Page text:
British computer scientist Tim Berners-Lee - known as the inventor of the World Wide Web, says that the internet has become a cesspool of "clickbait and the viral spread of misinformation," which needs to be "changed for the better," reports CNBC.
In a Monday letter marking 30 years since he created a blueprint for the WWW in March 1989, the 63-year-old Oxford/MIT professor outlined three "sources of dysfunction" affecting the internet today; malicious behavior such as state-sponsored hacking and online harassment, "perverse" incentives driving misinformation, and unintended negative consequences such as polarizing, unhealthy conversations.
"Governments must translate laws and regulations for the digital age," said Berners-Lee. "They must ensure markets remain competitive, innovative and open."
Berners-Lee singled out Google and Facebook for rewarding clickbait and misinformation. He has previously knocked the tech giants for exploiting people's personal data.
"Companies must do more to ensure their pursuit of short-term profit is not at the expense of human rights, democracy, scientific fact or public safety," reads the Monday letter.
Last October, Berners-Lee's World Wide Web foundation released a new blueprint in order to help put the web back on its original course. Known as the "Contract for the Web," the plan calls for governments to ensure that everyone can connect to the internet - which is kept "available, all of the time," and respects people's "fundamental right to privacy." It also calls on businesses to make the internet affordable to everyone as well as respect data privacy rights.
One pillar of the contract is treating the web as a basic right for everyone, an idea that is far from reality today. The World Bank estimates roughly half of the world's population still does not have access to the internet. In a report published Monday, the Organization for Economic Cooperation and Development (OECD) found more than four in 10 rural households in OECD countries don't have access to the fast fixed broadband needed to support the Internet of Things, whereas nearly nine in 10 households in urban areas have fast connections. -CNBC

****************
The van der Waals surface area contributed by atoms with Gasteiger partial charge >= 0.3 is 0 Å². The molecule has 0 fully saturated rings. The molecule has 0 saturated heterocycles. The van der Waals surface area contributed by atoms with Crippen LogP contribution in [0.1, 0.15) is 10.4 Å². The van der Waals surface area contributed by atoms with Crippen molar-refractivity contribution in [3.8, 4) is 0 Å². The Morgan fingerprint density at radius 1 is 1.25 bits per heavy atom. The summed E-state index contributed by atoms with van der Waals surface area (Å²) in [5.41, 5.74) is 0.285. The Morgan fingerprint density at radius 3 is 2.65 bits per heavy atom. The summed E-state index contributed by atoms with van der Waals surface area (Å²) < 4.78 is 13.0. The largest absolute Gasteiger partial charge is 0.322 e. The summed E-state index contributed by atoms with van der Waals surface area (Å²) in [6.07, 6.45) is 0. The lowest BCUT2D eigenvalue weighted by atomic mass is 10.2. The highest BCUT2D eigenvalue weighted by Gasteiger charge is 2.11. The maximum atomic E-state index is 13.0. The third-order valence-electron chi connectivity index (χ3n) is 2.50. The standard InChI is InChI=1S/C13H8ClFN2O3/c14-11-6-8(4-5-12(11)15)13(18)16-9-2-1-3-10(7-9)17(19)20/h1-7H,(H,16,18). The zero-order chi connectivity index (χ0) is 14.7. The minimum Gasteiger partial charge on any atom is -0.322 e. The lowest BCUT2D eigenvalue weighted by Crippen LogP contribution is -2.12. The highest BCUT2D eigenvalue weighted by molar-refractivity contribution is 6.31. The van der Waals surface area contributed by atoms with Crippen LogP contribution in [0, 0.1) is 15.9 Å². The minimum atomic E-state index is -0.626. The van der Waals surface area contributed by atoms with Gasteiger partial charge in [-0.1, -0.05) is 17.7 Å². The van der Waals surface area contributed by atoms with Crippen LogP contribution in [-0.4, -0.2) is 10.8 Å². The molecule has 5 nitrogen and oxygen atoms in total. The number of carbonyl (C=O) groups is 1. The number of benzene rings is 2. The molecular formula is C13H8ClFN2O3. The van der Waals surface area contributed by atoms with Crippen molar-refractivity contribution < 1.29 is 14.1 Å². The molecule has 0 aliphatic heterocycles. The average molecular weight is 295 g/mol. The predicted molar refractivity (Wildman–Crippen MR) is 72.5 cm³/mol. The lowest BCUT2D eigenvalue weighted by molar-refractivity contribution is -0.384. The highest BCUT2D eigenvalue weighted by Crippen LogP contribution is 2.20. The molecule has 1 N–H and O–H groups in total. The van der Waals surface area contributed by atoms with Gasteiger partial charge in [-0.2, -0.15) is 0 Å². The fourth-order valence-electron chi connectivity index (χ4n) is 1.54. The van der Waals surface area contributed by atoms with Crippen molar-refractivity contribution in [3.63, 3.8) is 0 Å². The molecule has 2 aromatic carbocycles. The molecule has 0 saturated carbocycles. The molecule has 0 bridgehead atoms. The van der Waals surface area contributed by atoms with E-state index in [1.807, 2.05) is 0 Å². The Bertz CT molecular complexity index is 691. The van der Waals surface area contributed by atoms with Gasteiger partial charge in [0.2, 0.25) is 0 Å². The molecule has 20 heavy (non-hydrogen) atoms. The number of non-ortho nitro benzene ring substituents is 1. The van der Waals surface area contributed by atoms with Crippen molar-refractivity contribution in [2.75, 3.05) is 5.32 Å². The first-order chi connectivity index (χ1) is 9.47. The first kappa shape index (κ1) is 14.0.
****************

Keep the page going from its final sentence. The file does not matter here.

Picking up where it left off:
Berners-Lee told Vanity Fair last year that he was "devastated" over what the web had become, and had launched a new online platform and company, Inrupt - described as a "personal online data store," or pod, where everything from messages, music, contacts or other personal data will be stored in one place overseen by the user instead of an array of platforms and apps run by corporations seeking to profit off personal information. The project seeks “personal empowerment through data” and aims to "take back" the web, according to company statements.
At MIT Berners-Lee has for years led a team on designing and building a decentralized web platform called 'Solid' — which will underlie the Inrupt platform. The Inrupt venture will serve as users' first access to the new Solid decentralized web:
If all goes as planned, Inrupt will be to Solid what Netscape once was for many first-time users of the web: an easy way in. And like with Netscape, Berners-Lee hopes Inrupt will be just the first of many companies to emerge from Solid.
“I have been imagining this for a very long time,” says Berners-Lee.
As described on the Solid and Inrupt websites the new platform will allow users to have complete control over their information 'pods' (an acronym for "personal online data store") — it is only they who will decide whether outside apps and sites will be granted access to it, and to what extent.
In short, unlike Facebook or Twitter where all user information ultimately resides in centralized data centers and servers under control of the companies, applications on Inrupt will compete for users based on the services they can offer, and only the users can grant these apps "views" into their data, making personal data instantly portable between similar applications.
"The main enhancement is that the web becomes a collaborative read-write space, passing control from owners of a server, to the users of that system. The Solid specification provides this functionality," reads the website.
Asked whether his plans could impact billion-dollar business models that profit off of controlling user data, Berners-Lee shot back:
"We are not talking to Facebook and Google about whether or not to introduce a complete change where all their business models are completely upended overnight. We are not asking their permission."